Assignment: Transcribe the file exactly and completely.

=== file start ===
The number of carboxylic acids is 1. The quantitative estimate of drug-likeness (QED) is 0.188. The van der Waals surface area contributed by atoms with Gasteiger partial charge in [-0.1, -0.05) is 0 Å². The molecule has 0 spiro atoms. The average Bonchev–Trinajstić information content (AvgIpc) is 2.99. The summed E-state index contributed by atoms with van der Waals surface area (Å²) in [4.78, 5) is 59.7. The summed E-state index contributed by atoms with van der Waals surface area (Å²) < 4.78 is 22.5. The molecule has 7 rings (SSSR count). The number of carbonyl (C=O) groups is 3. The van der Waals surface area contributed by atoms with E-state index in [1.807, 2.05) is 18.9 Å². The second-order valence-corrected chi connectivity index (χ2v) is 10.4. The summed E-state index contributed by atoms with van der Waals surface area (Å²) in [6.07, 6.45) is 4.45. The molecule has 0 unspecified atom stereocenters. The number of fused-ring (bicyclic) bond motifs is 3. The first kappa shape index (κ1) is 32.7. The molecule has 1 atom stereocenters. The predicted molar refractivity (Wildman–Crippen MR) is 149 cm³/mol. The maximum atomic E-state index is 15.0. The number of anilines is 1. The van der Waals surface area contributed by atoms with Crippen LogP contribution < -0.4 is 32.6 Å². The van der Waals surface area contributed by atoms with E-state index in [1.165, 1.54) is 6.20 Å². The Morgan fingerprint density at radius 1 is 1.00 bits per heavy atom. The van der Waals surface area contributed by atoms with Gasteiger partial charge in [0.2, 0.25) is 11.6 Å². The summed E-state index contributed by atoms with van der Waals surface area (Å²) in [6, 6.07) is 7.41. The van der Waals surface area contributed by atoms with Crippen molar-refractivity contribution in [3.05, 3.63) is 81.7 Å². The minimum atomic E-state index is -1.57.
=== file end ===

The number of carboxylic acids is 1. The quantitative estimate of drug-likeness (QED) is 0.188. The van der Waals surface area contributed by atoms with Gasteiger partial charge in [-0.1, -0.05) is 0 Å². The molecule has 0 spiro atoms. The average Bonchev–Trinajstić information content (AvgIpc) is 2.99. The summed E-state index contributed by atoms with van der Waals surface area (Å²) in [4.78, 5) is 59.7. The summed E-state index contributed by atoms with van der Waals surface area (Å²) < 4.78 is 22.5. The molecule has 7 rings (SSSR count). The number of carbonyl (C=O) groups is 3. The van der Waals surface area contributed by atoms with E-state index in [1.807, 2.05) is 18.9 Å². The second-order valence-corrected chi connectivity index (χ2v) is 10.4. The summed E-state index contributed by atoms with van der Waals surface area (Å²) in [6.07, 6.45) is 4.45. The molecule has 0 unspecified atom stereocenters. The number of fused-ring (bicyclic) bond motifs is 3. The first kappa shape index (κ1) is 32.7. The molecule has 1 atom stereocenters. The predicted molar refractivity (Wildman–Crippen MR) is 149 cm³/mol. The maximum atomic E-state index is 15.0. The number of anilines is 1. The van der Waals surface area contributed by atoms with Crippen LogP contribution < -0.4 is 32.6 Å². The van der Waals surface area contributed by atoms with E-state index in [1.165, 1.54) is 6.20 Å². The Morgan fingerprint density at radius 1 is 1.00 bits per heavy atom. The van der Waals surface area contributed by atoms with Gasteiger partial charge in [0.2, 0.25) is 11.6 Å². The summed E-state index contributed by atoms with van der Waals surface area (Å²) in [6, 6.07) is 7.41. The van der Waals surface area contributed by atoms with Crippen molar-refractivity contribution in [3.05, 3.63) is 81.7 Å². The minimum atomic E-state index is -1.57.